A demonstration of the world’s first electric vehicle charger based on hydrogen fuel-cell technology could hold the key to charging concerns facing the UK taxi industry.
The breakthrough by AFC Energy, a UK-based energy technology company, could not only enable 100% clean electricity for future EV charging, but also enable a faster developed network to meet the needs of the industry and other EV drivers. The demonstration of AFC Energy’s CH2ARGE system took place at Dunsfold Aerodrome, home to the BBC Top Gear test track, and saw a BMW i8 as the first ever car to be recharged with power generated by a hydrogen fuel cell. The innovation takes place after 10 years of fuel cell research development at the AFC Energy laboratories. The EV taxi market is set to grow rapidly in the coming years as city’s across the UK look to move away from more traditional fuels. The UK government has stated that 50% of all new car sales will be EVs by 2030 which will see nine million EVs on the road. By 2040, 100% of new car sales are planned to be EVs leading to the entirety of the UK’s fleet of 36 million cars becoming EVs.
In London alone more than 1,000 electric LEVC TX taxis are currently licensed and demand is set to increase following the regulators rapid demand for the whole fleet to become zero emission capable in the near future. One of the big stumbling blocks holding drivers back from making the immediate change is however the poor charging infrastructure currently available.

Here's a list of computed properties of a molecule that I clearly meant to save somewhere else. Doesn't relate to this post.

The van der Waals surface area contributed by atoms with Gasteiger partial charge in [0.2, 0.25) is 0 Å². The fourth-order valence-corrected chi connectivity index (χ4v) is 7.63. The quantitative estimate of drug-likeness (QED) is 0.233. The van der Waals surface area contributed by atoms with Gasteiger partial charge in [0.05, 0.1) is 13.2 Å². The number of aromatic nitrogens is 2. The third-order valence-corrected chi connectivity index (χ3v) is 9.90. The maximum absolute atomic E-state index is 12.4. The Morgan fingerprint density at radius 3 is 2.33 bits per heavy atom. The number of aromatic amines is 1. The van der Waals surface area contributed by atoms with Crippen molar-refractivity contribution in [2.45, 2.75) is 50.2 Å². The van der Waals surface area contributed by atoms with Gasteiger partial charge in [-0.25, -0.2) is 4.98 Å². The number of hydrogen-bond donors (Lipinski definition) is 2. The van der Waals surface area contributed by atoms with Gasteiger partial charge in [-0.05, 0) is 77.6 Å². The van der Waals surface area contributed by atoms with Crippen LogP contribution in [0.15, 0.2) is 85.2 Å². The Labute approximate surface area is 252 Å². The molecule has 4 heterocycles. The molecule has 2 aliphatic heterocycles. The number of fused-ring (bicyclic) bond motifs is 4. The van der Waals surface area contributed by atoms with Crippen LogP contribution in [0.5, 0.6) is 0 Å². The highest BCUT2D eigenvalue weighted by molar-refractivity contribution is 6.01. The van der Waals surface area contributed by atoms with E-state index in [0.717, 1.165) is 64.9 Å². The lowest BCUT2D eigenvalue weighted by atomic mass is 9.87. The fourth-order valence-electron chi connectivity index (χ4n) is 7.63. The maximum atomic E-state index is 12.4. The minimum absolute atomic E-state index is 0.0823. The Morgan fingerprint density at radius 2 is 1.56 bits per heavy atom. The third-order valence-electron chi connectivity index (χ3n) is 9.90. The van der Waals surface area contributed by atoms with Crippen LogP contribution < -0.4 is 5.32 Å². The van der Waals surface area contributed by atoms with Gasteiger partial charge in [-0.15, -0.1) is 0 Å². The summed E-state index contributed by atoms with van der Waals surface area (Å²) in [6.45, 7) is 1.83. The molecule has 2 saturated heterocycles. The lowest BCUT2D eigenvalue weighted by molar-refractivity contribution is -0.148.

To recharge the entire fleet of EVs, the UK National Grid estimates show this will require generation to be increased by 8GW, while calculations by AFC Energy show that if one in 10 of the EVs is being recharged simultaneously the UK’s future fleet of 36 million cars would have a peak demand surge of 25.7 GW based on an average EV battery of 57 kWh. This maximum peak demand equates to approximately half the UK current generational requirement and is the equivalent of 7.9 new nuclear power stations or 17,100 wind turbines. Popular venues such as sports centres, stadiums and supermarkets will also have to scale up EV recharging solutions; a scenario where 25% of vehicles are EVs and half plug in to charge while at the venue would require 11.5MW of electricity generation. Extensive investment in new power stations and upgrade of the distribution network would be required unless these demands are met through localised power generation. AFC Energy has worked to provide a solution to the potential future challenges caused by EV charging and its CH2ARGE system could potentially deliver locally-generated electricity through thousands of installations that generate 100% clean electricity. In contrast, the provision of power through central generation would require massive investment in new generating capacity and a re-architecting of the distribution network. “By 2030, it is estimated that there could be nine million electric vehicles on the roads of Britain, up from 90,000 today,” said Adam Bond, Chief Executive Officer at AFC Energy. “For this transition, we need charging stations to be embedded throughout the country, as well as seeking innovative solutions to overcome the severe limitations of centrally generated electricity. By developing and demonstrating the effectiveness of our hydrogen fuel cell in the application of EV charging, AFC Energy has shown it is ready to lead the way not only in solving the challenges of increased demand for electricity, but also doing so in a truly zero emissions approach.” CH2ARGE includes AFC Energy’s small-scale fuel cell connected to an inverter similar to those used by Toyota at their Electric Vehicle research centre. The inverter transfers energy created by the fuel cell to a charger. The system is supported by a 48V battery pack to assist with peak power demands. The solution can also be tailored for both on and off grid applications and scale up as required.